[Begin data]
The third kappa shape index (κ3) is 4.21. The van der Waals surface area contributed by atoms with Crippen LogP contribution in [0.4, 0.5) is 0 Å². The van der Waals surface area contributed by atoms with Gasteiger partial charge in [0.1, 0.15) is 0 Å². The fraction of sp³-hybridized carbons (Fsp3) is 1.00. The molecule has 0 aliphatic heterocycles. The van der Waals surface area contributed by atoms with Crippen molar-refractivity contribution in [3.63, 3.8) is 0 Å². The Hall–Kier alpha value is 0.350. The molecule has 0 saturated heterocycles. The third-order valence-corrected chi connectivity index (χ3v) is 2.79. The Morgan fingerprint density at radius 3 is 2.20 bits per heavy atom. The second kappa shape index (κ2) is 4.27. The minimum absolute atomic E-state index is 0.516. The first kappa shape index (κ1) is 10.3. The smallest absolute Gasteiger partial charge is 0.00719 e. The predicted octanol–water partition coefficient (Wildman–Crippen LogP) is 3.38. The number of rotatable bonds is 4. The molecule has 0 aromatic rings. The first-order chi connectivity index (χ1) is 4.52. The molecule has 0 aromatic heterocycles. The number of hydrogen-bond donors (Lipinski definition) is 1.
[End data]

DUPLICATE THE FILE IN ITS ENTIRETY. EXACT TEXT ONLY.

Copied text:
The third kappa shape index (κ3) is 4.21. The van der Waals surface area contributed by atoms with Crippen LogP contribution in [0.4, 0.5) is 0 Å². The van der Waals surface area contributed by atoms with Gasteiger partial charge in [0.1, 0.15) is 0 Å². The fraction of sp³-hybridized carbons (Fsp3) is 1.00. The molecule has 0 aliphatic heterocycles. The van der Waals surface area contributed by atoms with Crippen molar-refractivity contribution in [3.63, 3.8) is 0 Å². The Hall–Kier alpha value is 0.350. The molecule has 0 saturated heterocycles. The third-order valence-corrected chi connectivity index (χ3v) is 2.79. The Morgan fingerprint density at radius 3 is 2.20 bits per heavy atom. The second kappa shape index (κ2) is 4.27. The minimum absolute atomic E-state index is 0.516. The first kappa shape index (κ1) is 10.3. The smallest absolute Gasteiger partial charge is 0.00719 e. The predicted octanol–water partition coefficient (Wildman–Crippen LogP) is 3.38. The number of rotatable bonds is 4. The molecule has 0 aromatic rings. The first-order chi connectivity index (χ1) is 4.52. The molecule has 0 aromatic heterocycles. The number of hydrogen-bond donors (Lipinski definition) is 1.